Fortunately, Silverberg’s descriptive talents are just as able to give us complete portraits of our human crew as they are of the alien seas. Looking online, it seems there are roughly two divided opinions on Face of the Waters.

Fortunately, Silverberg’s descriptive talents are just as able to give us complete portraits of our human crew as they are of the alien seas. This begins by giving us an intense view of the life of humans on Hydros, existing only at the sufferance of the alien gillies with barely any resources in small, insular communities. Those who found the book too slow, both on an emotional, and on a progressive level, and those who just relaxed and revelled in the whole experience.

Robert Silverberg (Author). The end of the book however was somewhat disappointing, as was the people written off on the course of the journey. a Writer has all the right in the world to kill off characters as they want, but sometimes the choices don't make a lot of sense to the reader. That said, in general, a good book. Especially if you are one of those people who went to see Avatar the second time solely to look at the alien life and scenery, not so much the story.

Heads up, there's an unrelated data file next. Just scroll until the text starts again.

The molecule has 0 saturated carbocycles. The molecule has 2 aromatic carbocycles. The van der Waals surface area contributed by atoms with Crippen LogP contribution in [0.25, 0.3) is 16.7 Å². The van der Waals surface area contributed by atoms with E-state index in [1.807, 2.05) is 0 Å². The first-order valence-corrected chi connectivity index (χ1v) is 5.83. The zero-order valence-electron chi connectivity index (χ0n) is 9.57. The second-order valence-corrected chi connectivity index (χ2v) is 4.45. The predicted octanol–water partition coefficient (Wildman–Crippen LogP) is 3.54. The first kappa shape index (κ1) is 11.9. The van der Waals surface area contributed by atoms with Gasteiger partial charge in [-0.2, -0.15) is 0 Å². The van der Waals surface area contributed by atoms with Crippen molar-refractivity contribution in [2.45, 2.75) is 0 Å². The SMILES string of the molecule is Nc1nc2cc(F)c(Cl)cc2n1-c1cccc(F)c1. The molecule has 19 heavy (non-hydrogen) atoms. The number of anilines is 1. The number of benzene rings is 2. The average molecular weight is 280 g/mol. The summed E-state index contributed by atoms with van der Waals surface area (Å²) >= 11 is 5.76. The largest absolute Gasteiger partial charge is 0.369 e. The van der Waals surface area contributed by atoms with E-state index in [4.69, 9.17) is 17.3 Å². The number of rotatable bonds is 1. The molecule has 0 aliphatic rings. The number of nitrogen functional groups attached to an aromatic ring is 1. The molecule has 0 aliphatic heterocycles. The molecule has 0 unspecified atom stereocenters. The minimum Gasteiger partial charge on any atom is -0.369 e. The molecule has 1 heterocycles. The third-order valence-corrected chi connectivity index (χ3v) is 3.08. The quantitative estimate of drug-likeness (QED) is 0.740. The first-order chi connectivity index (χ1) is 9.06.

The Face of the Waters. Publisher: Grafton Books, 1991. Author: Robert Silverberg. Silverberg, winner of four Hugos and five Nebulas, presents a riveting tale of an epic voyage of survival in a hostile environment. On the watery world of Hydros, humans live on artificial islands and keep an uneasy peace with the native race of amphibians. When a group of humans angers their alien hosts, they are exiled-set adrift on the planet’s vast and violent sea. Contents. The Face of the Waters. by Robert Silverberg1.

Robert Silverberg was born in 1935 and began to write while studying for his BA at Columbia University. He is one of the most prolific of all SF writers and among his many fine novels are Dying Inside, The Book of Skulls, A Time of Changes and Lord Valentine's Castle. Библиографические данные. The Face of the Waters Gateway Essentials.